Oncology Clinicians Disagree on School Attendance for Children With Cancer 

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Researchers surveyed 65 oncology providers to better understand healthcare suggestions and trends for pediatric oncology patients.
Researchers surveyed 65 oncology providers to better understand healthcare suggestions and trends for pediatric oncology patients.

CHICAGO—A lack of consensus remains among clinicians for immunosuppressed children with cancer to attend school, according to research presented at the National Association of Pediatric Nurse Practitioners (NAPNAP) 2018 National Conference.

Kim Bira, RN, BSM, BA, DNP-C, Creighton University in Omaha, Nebraska, and colleagues released a 4-week survey to pediatric oncology providers at 7 Children's Oncology Group-affiliated pediatric research hospitals throughout the United States to understand the present healthcare suggestions and trends to better provide insight to families with pediatric oncology patients.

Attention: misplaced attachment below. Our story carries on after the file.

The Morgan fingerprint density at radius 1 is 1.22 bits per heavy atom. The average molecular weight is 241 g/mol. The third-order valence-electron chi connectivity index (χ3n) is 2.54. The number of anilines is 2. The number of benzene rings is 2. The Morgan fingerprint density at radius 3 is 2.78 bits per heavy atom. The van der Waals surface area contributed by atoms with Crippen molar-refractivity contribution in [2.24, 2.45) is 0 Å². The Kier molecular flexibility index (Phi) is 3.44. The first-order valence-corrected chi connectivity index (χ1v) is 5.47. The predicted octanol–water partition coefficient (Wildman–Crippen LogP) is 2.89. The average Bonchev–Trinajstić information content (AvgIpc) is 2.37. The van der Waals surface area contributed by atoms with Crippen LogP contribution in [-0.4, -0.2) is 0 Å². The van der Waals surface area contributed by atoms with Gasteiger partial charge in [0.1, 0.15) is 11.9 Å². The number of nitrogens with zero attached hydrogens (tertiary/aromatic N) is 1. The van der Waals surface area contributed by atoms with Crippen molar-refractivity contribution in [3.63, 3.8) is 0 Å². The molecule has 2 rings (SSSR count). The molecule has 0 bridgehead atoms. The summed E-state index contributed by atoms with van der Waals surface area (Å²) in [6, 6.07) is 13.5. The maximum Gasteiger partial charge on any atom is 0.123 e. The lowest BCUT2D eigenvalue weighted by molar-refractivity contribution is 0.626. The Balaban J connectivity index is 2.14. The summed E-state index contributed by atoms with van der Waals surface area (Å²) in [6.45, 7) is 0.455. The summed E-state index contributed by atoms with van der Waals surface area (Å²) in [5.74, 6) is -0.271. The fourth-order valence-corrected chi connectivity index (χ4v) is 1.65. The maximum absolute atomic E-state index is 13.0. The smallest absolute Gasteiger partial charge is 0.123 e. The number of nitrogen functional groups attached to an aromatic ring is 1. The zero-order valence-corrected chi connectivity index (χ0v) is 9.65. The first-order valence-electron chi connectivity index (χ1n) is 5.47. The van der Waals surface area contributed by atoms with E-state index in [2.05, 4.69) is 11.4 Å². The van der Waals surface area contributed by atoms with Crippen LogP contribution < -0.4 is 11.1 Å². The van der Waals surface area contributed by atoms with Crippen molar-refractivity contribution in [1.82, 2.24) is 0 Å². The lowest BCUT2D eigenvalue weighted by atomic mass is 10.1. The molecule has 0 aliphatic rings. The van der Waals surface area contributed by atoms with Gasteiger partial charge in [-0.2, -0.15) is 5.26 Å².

After 4 weeks, 65 oncology providers, including nurse practitioners (52%), oncologists (40%), and registered nurses and other roles (8%), returned completed surveys. Respondents were predominantly women (84%); the average age was 41.4 years, and the average experience in oncology was 12.7 years.

Of the volunteers who completed the survey, 70% believed that school attendance was subjective and situation dependent; 25.4% believed that school must always be encouraged and pediatric patients should be urged to attend.

Volunteers also accounted for neutrophil measures in deciding their opinion (56%); 58% of clinicians noted that frequent disagreements are common on school attendance recommendations, 22% were neutral, and 21% agreed that providers agree on school attendance for their patients.

“No standard of practice exists regarding the recommendation for school attendance during cancer treatment, which causes uncertainty and varied recommendations from pediatric oncology providers,” wrote the investigators.

“A gap in the literature remains regarding guidelines for immunosuppressed pediatric oncology patients returning to school,” they continued. “More research is required to develop a clinical practical guideline.”

Reference

Bira K, Hercinger M, Potthoff M. School attendance and childhood cancer. Presented at the National Association of Pediatric Nurse Practitioners 2018 National Conference; March 19-22, 2018; Chicago.

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